Is there anything more embarrassing than trying to make a new friend? Asking someone on a little friend date. Divulging something personal and then worrying you’ve overshared. Compared to dating, it feels like making new friends is supposed to be effortless, when really, it tends to feel like a minefield of social blunders and opportunities for rejection.
Maybe that’s why we never really saw the four original women of Sex and the City make friends. It wasn’t entirely clear how they even met each other (though a flashback at the beginning of SATC 2 provides a little insight), and any acquaintances outside the core four plus Stanford and Anthony tended to rotate out in one or two-episode arcs. There were plot-point friends, like Carrie’s fashion show producer friend who cast her in a Dolce & Gabbana show, or the shoe salesman who sent Stanford into a tizzy about wanting to be Carrie’s only gay friend. Sometimes a close longtime friend would appear out of nowhere only to vanish after one episode, like Susan Sharon or that dude who fixed things in Charlotte’s apartment.
But it’s 2021 now. Samantha is gone, and Susan Sharon is talking shit at Big’s funeral. It’s high time for the women of And Just Like That … to make some new friends. Except for them, it’s an annoyingly easy feat.
We knew well before its release that the Sex and the City reboot was planning to introduce four new characters, all nonwhite, and all somehow integrated into the social lives of Carrie, Miranda, and Charlotte. Sara Ramirez’s Che is introduced as Carrie’s boss and now a love interest for Miranda after a rocky first encounter. As for the others, it seems that each of the original SATC women has their own new friend. There’s Lisa Todd Wexley (Nicole Ari Parker), the PTA mom Charlotte is rapidly befriending. Miranda somehow managed to win over her law-school professor Dr. Nya Wallace (Karen Pittman) despite making uncomfortable comments about her race at every possible moment. And episode four introduced us to Seema (Sarita Choudhury), the real-estate agent Carrie’s bonding with while she sells her apartment.
All this new friend-making makes no sense to me. Isn’t it supposed to be difficult to meet new people past the age of, I don’t know, 25? These women haven’t made new friends since the ’90s, and on top of that, they did allegedly weather a pandemic full of limited social interaction like the rest of us. Shouldn’t they be a little rusty? How these fully grown women, who are frankly pretty socially inept even by pandemic-era standards, are absolutely swimming in new friendships is beyond me.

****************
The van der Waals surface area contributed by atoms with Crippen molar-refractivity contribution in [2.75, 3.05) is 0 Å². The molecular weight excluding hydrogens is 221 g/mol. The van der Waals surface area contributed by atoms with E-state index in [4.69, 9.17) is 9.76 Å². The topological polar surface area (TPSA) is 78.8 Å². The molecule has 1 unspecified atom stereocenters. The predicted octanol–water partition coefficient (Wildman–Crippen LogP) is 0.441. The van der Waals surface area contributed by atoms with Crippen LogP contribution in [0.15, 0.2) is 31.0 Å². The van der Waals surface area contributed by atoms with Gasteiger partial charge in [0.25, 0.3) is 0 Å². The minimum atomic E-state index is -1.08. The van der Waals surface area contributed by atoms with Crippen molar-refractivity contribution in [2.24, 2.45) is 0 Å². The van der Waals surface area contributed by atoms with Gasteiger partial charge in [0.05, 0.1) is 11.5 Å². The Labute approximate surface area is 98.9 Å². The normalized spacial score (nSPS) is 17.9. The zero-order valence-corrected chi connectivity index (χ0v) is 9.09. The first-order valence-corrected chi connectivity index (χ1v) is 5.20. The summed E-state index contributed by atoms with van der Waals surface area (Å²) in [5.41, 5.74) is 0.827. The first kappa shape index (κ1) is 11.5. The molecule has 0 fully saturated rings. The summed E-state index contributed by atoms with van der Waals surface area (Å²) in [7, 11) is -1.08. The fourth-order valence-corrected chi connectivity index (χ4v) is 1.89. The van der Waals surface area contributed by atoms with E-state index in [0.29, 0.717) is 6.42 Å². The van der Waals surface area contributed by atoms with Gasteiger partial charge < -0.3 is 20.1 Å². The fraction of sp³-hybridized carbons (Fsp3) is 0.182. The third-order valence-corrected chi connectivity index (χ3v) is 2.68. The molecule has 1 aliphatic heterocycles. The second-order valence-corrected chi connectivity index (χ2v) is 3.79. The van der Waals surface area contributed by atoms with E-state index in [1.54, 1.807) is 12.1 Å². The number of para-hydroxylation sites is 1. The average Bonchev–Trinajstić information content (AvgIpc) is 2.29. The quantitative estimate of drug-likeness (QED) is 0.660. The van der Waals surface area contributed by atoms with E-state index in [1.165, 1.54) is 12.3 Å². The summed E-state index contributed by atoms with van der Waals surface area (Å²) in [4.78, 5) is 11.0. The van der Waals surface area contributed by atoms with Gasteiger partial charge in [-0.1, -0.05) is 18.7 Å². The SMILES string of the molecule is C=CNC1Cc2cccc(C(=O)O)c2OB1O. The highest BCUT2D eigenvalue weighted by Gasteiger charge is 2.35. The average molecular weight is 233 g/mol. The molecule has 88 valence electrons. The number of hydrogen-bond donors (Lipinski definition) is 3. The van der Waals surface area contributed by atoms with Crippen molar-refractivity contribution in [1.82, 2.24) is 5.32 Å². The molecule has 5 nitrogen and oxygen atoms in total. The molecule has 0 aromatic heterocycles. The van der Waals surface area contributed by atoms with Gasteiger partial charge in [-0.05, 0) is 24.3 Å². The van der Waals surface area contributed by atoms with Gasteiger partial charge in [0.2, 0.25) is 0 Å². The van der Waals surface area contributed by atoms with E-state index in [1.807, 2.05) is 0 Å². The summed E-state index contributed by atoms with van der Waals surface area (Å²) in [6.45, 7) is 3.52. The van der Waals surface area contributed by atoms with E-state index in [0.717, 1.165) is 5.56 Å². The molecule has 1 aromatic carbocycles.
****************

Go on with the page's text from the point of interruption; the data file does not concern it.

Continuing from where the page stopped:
Take Miranda and Dr. Nya. From the second they meet, all of Miranda’s interactions with Dr. Nya have been cringe-y to the point of making the show almost unwatchable. Initially, Miranda’s utter confusion about how to interact with her Black professor seemed pretty hard to bounce back from. Yet here they are in episode four, sitting down for a chic little dinner and talking about IVF and whether having kids is worth it. Huh??? Then there’s Carrie and Seema. These women share one cigarette in a car and suddenly they’re swapping dating horror stories and getting into their first friend fight? No wonder this show is called “and just like that.”
Meanwhile, Charlotte is experiencing something closer to realistic stress about trying to make a new friend. Unfortunately, a lot of her concern about impressing Lisa Todd Wexley feels more about her need to prove she isn’t racist than about wanting a new friend. But whatever Lisa’s true feelings about Charlotte’s performative knowledge of Black artists may be, she certainly acts like someone who wants to be friends with her. She wants to eat Charlotte’s cold French fries! She calls her the Thelma to her Louise! Charlotte talks about her like they haven’t gotten past the “friendly acquaintances” stage, but they’re already close enough to share secret piano recital wine? I don’t buy it.
Like the original series, AJLT still seems willing to dissect the weird, gross, uncomfortable pieces of romantic life, even if they’re no longer uttering the words “funky spunk.” Dating in your 50s means encountering men named StanTastic on Tinder. Raising a sexually active son is … disgusting. But when it comes to making friends as an adult, any road bumps these characters encounter are magically removed. Where is the funky spunk of new friendship? Now there’s a question for Carrie to answer on her podcast.